we had plans to meet up with my college friends at the Festival. We drove threw the night after the Camden show and made it up to Vermont right around the crack of dawn. That is when the traffic started.
We got on line and we waited. And waited. And waited. Now anyone who has been to any huge music festival knows to expect some traffic but there was something different about this time. We were not moving. At all. The car had been turned off for hours. At some point we had even gotten out of the car walked down the road and started making friends. Later on that day when we realized we still were not moving an inch, and we could not even see the venue in the distance some people started to worry. We had heard about the conditions on the campsite, and they said that the rain the week leading up to the festival had virtually washed away some of the parking lots. I stayed positive. That was until Mike Gordon (Phish Bass Player) came across my radio.
I will never forget this. Jeff and I were sitting in my car listening to Phish's radio station when the voice came across and said "to anyone who has yet to make it on to the festival grounds, we are sorry but there is no more room and we are going to not allow any more cars in". We froze. No more cars. Really! But I had tickets. I had spent the last two weeks sleeping on the side of the roads and in crowded hotel rooms to make this trip happen. Was this how my Phish experience was going to end. That is when Jeff looked right into my eyes and asked "We are not going to miss this show....right?". I looked at him sternly and said with conviction...absolutely not! We started brainstorming...no more cars in...no more cars in...no more cars in...GOT IT! We will walk!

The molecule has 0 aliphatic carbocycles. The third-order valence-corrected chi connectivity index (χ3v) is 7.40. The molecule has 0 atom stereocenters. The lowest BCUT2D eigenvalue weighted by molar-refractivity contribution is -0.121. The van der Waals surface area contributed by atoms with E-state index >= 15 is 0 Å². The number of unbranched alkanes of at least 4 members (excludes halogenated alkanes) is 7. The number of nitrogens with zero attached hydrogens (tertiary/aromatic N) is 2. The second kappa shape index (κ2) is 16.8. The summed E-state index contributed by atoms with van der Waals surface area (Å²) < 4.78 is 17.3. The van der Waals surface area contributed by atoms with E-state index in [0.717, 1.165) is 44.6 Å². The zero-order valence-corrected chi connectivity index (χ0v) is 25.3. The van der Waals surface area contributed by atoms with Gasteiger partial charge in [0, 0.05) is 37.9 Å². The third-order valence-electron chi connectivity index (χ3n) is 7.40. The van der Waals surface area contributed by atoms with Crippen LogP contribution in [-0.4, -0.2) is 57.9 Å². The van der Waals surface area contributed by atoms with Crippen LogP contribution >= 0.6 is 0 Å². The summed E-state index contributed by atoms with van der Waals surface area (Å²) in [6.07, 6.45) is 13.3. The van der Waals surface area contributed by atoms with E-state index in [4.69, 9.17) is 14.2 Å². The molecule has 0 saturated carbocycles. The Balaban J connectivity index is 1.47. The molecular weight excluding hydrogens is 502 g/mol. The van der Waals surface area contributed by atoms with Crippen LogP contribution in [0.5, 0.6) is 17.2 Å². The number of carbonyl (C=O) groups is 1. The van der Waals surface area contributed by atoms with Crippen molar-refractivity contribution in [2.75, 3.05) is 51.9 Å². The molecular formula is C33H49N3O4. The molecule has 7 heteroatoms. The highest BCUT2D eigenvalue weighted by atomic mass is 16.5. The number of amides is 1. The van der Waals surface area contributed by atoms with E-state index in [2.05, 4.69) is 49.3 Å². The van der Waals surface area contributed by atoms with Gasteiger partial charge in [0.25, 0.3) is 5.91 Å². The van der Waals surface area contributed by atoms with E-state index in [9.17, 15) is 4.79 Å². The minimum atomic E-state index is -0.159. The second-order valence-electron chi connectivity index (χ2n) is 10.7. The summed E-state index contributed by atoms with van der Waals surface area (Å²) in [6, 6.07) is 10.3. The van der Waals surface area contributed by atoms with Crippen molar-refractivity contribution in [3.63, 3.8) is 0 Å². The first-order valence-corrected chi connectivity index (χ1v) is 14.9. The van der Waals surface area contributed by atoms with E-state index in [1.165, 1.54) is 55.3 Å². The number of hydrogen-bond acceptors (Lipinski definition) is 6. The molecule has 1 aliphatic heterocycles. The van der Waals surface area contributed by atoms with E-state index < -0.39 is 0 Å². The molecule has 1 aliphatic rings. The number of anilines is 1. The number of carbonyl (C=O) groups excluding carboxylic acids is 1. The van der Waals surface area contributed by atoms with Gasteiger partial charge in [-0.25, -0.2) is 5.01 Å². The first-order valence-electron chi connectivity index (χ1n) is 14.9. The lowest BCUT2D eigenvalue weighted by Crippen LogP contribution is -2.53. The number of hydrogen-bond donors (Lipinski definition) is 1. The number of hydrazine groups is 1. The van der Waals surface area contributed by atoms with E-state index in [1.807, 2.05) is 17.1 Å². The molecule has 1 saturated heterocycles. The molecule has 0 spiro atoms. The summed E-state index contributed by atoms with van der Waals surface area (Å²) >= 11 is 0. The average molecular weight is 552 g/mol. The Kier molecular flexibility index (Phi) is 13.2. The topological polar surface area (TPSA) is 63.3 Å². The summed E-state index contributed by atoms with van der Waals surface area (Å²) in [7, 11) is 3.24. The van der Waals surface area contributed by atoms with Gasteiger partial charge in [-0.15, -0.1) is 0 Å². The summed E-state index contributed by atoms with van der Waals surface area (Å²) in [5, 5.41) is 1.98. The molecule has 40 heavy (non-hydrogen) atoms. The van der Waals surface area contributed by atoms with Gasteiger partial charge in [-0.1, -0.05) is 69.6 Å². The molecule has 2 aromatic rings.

By this time it was the next morning, we had waited the whole entire day in traffic and we had approx. 12 hours until the first set started. I looked at Jeff, he looked at my car (a graduation present from my dad) and we said one of Phish's famous lyrics. "Can I Live While I'm Young?" We pulled my Jetta into the grassy median of the highway and parked. We had seen a few people do this before us and figured that if they were going to tow us, they would have to tow everyone. We quickly each packed a book bag filled with our essentials and just started to follow the crowd. We asked someone ahead of us how long they thought we had, the answer we heard made us laugh. 12 miles. Better get to it.
That day walking through the countryside of Vermont with thousands of fans on the same mission will be one of those days that I will never forget. The great people of Vermont were allowing us to use their backyards to cut through, they